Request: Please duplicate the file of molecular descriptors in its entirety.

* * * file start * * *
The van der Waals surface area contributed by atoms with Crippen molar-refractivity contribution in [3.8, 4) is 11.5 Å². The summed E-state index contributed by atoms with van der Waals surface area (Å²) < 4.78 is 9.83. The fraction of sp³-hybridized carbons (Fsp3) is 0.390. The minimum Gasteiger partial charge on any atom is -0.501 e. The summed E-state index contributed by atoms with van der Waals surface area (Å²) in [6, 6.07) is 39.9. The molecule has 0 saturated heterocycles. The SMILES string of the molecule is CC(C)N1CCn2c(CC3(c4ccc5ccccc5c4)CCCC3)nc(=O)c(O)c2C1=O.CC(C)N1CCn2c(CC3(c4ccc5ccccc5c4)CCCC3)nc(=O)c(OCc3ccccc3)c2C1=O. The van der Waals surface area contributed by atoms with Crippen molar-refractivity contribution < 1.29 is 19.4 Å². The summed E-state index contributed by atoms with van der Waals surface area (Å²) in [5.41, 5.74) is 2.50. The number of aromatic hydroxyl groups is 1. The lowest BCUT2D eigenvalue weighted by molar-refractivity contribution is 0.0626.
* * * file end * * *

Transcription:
The van der Waals surface area contributed by atoms with Crippen molar-refractivity contribution in [3.8, 4) is 11.5 Å². The summed E-state index contributed by atoms with van der Waals surface area (Å²) < 4.78 is 9.83. The fraction of sp³-hybridized carbons (Fsp3) is 0.390. The minimum Gasteiger partial charge on any atom is -0.501 e. The summed E-state index contributed by atoms with van der Waals surface area (Å²) in [6, 6.07) is 39.9. The molecule has 0 saturated heterocycles. The SMILES string of the molecule is CC(C)N1CCn2c(CC3(c4ccc5ccccc5c4)CCCC3)nc(=O)c(O)c2C1=O.CC(C)N1CCn2c(CC3(c4ccc5ccccc5c4)CCCC3)nc(=O)c(OCc3ccccc3)c2C1=O. The van der Waals surface area contributed by atoms with Crippen molar-refractivity contribution < 1.29 is 19.4 Å². The summed E-state index contributed by atoms with van der Waals surface area (Å²) in [5.41, 5.74) is 2.50. The number of aromatic hydroxyl groups is 1. The lowest BCUT2D eigenvalue weighted by molar-refractivity contribution is 0.0626.